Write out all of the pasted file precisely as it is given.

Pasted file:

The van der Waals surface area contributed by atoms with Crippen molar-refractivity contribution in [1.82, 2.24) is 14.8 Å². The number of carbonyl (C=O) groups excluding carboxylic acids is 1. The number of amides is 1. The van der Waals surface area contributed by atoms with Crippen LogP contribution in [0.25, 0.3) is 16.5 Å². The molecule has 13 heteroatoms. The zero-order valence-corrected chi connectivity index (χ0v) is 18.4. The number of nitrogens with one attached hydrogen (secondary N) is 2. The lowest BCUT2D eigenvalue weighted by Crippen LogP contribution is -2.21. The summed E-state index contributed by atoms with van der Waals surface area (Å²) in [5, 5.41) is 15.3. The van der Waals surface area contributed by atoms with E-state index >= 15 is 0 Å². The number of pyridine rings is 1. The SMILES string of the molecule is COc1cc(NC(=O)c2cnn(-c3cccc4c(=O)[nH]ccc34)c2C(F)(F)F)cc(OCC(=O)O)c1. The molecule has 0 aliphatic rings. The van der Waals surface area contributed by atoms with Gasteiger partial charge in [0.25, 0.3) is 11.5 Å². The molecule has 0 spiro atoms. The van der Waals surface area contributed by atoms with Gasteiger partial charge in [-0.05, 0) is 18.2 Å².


The van der Waals surface area contributed by atoms with Crippen molar-refractivity contribution in [1.82, 2.24) is 14.8 Å². The number of carbonyl (C=O) groups excluding carboxylic acids is 1. The number of amides is 1. The van der Waals surface area contributed by atoms with Crippen LogP contribution in [0.25, 0.3) is 16.5 Å². The molecule has 13 heteroatoms. The zero-order valence-corrected chi connectivity index (χ0v) is 18.4. The number of nitrogens with one attached hydrogen (secondary N) is 2. The lowest BCUT2D eigenvalue weighted by Crippen LogP contribution is -2.21. The summed E-state index contributed by atoms with van der Waals surface area (Å²) in [5, 5.41) is 15.3. The van der Waals surface area contributed by atoms with E-state index >= 15 is 0 Å². The number of pyridine rings is 1. The SMILES string of the molecule is COc1cc(NC(=O)c2cnn(-c3cccc4c(=O)[nH]ccc34)c2C(F)(F)F)cc(OCC(=O)O)c1. The molecule has 0 aliphatic rings. The van der Waals surface area contributed by atoms with Gasteiger partial charge in [0.25, 0.3) is 11.5 Å². The molecule has 0 spiro atoms. The van der Waals surface area contributed by atoms with Gasteiger partial charge in [-0.05, 0) is 18.2 Å².